File under: Off Track!

Sorry, Gayle-n-Laura, but Bill Belichick didn't start a trend with his use of "It is what it is." Consider these long-ago uses of said cliché:
"People say things like that about our ballclub and they may be right. But them thinking it doesn't necessarily mean it's so, just like us thinking we're a good team and can beat the Celtics isn't necessarily wrong. It is what it is."--Houston Rockets coach Del Harris, May 1981
"But there is only so much sprucing up a city of this size can do for one man, even for an American President. It is what it is. It has seen Presidents before."--Then-Globe reporter Tom Ashbrook on Shanghai's preparations for a visit from then-President Ronald Reagan, April 1984

"Trust me: You don't want to gather the kids around the kitchen table and then flip out a copy of "Safer Sex Can Be Sensuous" for discussion. Also, you don't want to show it to your mother, unless you want Mom to go into immediate cardiac arrest. It is what it is: a handbook for homosexuals."--Then-Globe columnist Mike Barnicle, in a November 1987 piece titled, confusingly, "I'll Tolerate Gay Sex, but Don't Demand I Accept It as Well"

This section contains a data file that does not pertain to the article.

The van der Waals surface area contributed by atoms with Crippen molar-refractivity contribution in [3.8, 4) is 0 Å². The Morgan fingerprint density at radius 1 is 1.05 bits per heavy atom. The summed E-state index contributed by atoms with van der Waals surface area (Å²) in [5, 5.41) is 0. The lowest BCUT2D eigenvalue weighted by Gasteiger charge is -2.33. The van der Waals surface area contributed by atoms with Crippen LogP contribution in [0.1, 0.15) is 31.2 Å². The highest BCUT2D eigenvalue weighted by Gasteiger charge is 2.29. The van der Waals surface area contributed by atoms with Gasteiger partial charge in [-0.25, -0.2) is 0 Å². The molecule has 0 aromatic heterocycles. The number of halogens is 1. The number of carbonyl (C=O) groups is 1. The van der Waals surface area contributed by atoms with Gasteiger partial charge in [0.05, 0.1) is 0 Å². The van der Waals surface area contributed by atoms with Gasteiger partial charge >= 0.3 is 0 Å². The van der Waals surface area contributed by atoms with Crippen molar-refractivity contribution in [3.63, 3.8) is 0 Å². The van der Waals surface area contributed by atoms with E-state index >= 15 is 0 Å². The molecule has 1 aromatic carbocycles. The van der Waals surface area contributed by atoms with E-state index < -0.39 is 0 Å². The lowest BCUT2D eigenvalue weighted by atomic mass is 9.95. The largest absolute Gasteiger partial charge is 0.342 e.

In fact, the earliest use I can find of the phrase--albeit in a slightly different context--comes in Aristotle's Metaphysics: "It is, however, vital not to overlook the question of what it is to be a thing and the definitional account of how it is what it is. If we leave these out, scientific inquiry is mere shadow boxing." This would have been written somewhere in the 3rd Century B.C.

I'm just saying.

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